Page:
Archives for category: pest control

Baby Sting bugs on Victoria Plum leaf, coming out from eggs
I was dreaming of eating appreciating the young fruits on my Victoria Plum tree when I noticed some strange lumps on some of the branches (2 photos down). When I poked them, they fell off and left a white powdery substance on the branches. To my horror, they were actually scale insects!

According to Royal Horticultural Society, scale insects are sap-feeding pests with shell-like coverings which are attached to the bark. They like choosing young branches as their bark is thinner.

Victoria Plum
I have been growing this Victoria Plum tree for 6 years. It was about 2-3 years old when I planted it. It has only given me a handful of fruits. But this year, after my neighbour chopped down her nearby 15m tall tree, the Victoria Plum has been maturing fast! I have never seen so many fruits on the tree before and I am not going to let these scale insects weaken my chances of having yummy and juicy plums!
Continue reading about how to get rid of scale insects and stink bugs >>

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My garden is frequently visited by my neighbour’s cats. (I like cats. My sister has 4 cats and my cousins like putting hers in cute fancy dresses!) Last year, one of them started to poo in my garden. I embarked on a battle to stop him from doing so. I have tried many techniques; some based on the principles of sound, smell, novelty and contact and failed most of the time. It was a bit like the movie Catch Me If You Can, except that I was no Leonardo DiCaprio (Frank). I was more like ‘Carl’, the FBI bank fraud agent (Tom Hanks), who kept trying to catch Frank, the Conman, but was always a step behind. Every morning, the first thing I did was to roll up the blind and check if the set up has worked. Sometimes, I was amused by how clever the little cat was! A year on, I am happy to declare that I have won the battle! Here is how I found the ultimate solution against cats fouling in my garden.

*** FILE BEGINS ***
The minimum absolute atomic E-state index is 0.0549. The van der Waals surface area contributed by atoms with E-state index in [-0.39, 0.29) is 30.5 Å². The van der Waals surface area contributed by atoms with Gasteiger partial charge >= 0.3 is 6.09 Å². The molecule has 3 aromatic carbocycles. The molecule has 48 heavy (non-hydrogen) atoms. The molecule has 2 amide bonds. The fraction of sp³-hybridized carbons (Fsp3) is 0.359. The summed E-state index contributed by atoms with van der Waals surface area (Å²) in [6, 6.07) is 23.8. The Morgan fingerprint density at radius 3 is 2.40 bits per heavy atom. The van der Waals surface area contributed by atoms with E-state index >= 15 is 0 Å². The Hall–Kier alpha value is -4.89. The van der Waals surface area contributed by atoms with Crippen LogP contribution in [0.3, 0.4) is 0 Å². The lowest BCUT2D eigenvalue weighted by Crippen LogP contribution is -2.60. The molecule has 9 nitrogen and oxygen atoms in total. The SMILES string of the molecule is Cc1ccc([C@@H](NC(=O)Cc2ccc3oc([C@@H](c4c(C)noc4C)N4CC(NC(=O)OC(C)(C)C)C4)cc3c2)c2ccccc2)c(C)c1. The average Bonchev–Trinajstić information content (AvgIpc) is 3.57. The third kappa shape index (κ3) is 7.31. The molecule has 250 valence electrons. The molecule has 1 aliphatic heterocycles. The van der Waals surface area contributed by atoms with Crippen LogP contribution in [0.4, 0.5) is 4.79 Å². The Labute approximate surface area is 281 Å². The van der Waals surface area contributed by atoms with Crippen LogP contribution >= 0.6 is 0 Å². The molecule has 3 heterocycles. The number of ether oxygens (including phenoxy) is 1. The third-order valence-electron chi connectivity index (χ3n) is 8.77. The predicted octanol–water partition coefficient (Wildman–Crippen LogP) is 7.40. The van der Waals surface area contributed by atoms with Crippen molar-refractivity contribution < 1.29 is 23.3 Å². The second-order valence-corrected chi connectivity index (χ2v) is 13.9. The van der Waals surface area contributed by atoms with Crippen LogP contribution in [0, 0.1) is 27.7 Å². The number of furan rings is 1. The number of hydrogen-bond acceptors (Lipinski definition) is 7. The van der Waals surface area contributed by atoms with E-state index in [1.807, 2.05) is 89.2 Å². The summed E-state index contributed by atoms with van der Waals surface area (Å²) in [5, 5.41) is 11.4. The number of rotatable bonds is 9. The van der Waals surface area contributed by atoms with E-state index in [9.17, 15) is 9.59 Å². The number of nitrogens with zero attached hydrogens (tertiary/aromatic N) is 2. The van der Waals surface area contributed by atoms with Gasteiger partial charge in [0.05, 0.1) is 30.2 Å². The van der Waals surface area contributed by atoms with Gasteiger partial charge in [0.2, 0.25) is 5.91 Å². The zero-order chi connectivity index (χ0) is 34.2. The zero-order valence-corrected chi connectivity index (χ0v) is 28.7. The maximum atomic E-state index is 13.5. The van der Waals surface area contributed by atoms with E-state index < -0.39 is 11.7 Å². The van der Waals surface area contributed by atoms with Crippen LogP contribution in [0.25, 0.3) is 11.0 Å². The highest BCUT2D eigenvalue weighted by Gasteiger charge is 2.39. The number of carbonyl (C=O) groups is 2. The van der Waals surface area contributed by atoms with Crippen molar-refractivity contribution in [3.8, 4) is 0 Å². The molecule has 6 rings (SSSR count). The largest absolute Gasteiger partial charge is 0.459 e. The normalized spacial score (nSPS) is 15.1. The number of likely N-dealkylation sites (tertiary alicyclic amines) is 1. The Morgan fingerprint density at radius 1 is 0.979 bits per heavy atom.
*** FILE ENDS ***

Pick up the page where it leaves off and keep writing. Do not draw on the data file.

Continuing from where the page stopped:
My neighbour's cat
General notes:
1. Always remove the cat faeces from the soil. It is not a good fertiliser.
2. Cats like going back to the same spot to make a poo. Clean the area with soapy water helps reducing the smell they are familiar with and makes it less ‘inviting’.

SOUND
The concept of this is to generate sound Continue reading about the tested methods to stop cats from fouling in your garden >>

I love it when it rains as it saves me from watering my plants. Though one annoying thing that comes with the rain is slugs and snails- they eat my crops!!!

If I see a slug, I usually use salt to kill it. But it is not an effective way to protect my crops as I have to stand in the garden and wait for the slugs and snails to show up.

The traditional way to kill slugs and snails is to put beer in a jar and use it as a trap. Though I had a friend who mistakenly poured beer into the soil and drew all the slugs and snails to her plot instead. (!)

For a more effective approach, I use Growing Success’s Advanced Slug killer. According to the manufacturer, it is certified for organic use and is safe for using around edible plants, children, animals and wildlife.

I usually scatter the pellets around the crop during late evenings or early mornings when slugs and snails are most active.

The pellets contain ferrous phosphate (iron phosphate – which is an organic compound) and a bait, thus making them attractive to slugs and snails. The slugs and snails are attracted to the bait, ingest the pellets and then crawl away to die, leaving no dead slugs or snails around and no unsightly slime. I like the fact that the uneaten pallets break down rapidly to iron and phosphate which are nutrients to the soil.

The pallets are light blue in colour. If they end up getting onto your crops, you should be able to recognise them easily.

I usually get my pallets from Captial Gardens. £5.21 for 750 gram (treats up to 155 sqm). It is a bargain!